Thursday, July 30, 2009

Zuda review The Adventures of Mr. Simian/ Stop me if you've heard this one before: A monkey and a talking rat escape from a lab...


The Adventures of Mr. Simian is another Zuda comic this month done by Zuda vet John Bivens. The contest is over, but my reviews aren't. A monkey and talking mouse is a nice buddy on the run set-up, but more poop slanging would have been appreciated, Here is the synopsis: A very clever chimp and a loud-mouthed mouse (yes he talks) escape from an animal testing facility, only to end up chased by inept lab assistants. A poop and science filled buddy comic that takes our protagonists on adventures around the globe.

More poop slanging please! -or not?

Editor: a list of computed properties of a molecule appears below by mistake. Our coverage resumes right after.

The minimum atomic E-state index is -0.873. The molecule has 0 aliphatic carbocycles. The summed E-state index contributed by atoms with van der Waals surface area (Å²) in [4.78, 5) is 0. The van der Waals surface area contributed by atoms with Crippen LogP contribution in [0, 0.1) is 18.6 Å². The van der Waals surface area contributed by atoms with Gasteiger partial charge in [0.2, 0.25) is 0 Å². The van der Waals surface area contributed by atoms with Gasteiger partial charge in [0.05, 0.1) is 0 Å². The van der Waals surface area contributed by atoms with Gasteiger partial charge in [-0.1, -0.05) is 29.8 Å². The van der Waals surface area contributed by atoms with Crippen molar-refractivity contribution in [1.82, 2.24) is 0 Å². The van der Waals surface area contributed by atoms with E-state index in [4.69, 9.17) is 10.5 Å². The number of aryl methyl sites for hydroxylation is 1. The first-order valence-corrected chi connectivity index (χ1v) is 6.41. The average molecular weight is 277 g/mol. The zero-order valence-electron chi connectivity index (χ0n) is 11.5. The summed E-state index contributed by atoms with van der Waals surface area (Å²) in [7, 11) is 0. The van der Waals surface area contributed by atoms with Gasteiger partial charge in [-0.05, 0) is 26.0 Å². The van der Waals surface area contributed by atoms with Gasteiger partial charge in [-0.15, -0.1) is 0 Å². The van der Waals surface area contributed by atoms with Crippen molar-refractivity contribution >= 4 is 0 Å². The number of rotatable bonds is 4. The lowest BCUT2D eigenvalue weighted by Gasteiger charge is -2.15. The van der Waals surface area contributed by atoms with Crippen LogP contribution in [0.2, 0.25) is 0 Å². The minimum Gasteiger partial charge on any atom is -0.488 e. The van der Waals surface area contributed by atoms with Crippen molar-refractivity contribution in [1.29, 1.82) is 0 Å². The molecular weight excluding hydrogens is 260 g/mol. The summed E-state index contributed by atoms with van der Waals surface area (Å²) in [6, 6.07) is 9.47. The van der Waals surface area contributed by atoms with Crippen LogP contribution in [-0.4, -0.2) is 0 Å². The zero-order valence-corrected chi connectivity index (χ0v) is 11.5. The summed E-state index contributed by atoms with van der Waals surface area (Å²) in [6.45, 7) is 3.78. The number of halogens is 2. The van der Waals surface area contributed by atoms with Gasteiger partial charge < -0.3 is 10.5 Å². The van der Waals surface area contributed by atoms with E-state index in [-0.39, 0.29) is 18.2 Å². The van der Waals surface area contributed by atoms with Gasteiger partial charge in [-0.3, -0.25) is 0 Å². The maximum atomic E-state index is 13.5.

The creator has admitted starting at the beginning may not have been the best choice. I think the starting point is fine, but more of a poop slanging frenzy for the finale would have been more grabbing to readers. What would have been even better is no poop slanging at all. It starts with Mr. Simian in a cage in a lab, and you can figure on some sad moments ahead. The text narration is just enough to aid the fantastic art, but not take up too much space. As Bivens is a Zuda vet it shows that he has been in Zuda before in the professionalism of this entry. Having the title character not be able to talk, means the artist has to be fantastic at facial expressions -which John Bivens is. The lab doctors could look more crazy, spooky, or kooky depending on the planned direction for this comic. On screen 3 however, you have an extreme close-up of Mr. Simian's face with a single tear and the caption: "I wish I could say that he wasn't afraid." That's great characterization, and reader grabbing storytelling. Screen 4 is amazing in it's non-traditional layout. A series of images on one screen tells you everything you want to know about the torture Mr. Simian went through. Scenes of being drugged, his brain being exposed, screaming in pain, hooked up to what looks like an electric chair, and the closing shot Mr. Simian curled up into a fetal position. Doesn't sound much like a on the road buddy comedy so far does it? Screen 5 we finally see the talking mouse and he's stolen a key for a jail break. The mouse mentions he's been getting the same injections as Mr. Simian so that could explain his greater intelligence. His ability to talk is a experiment to give him 'human-like' vocal chords, and makes for a awesome character. Really great character designs on the main two that come across in this Zuda submission. The colors remind me of Lynn Varley and make the story even better. Letters and thought balloon gags are completely legible.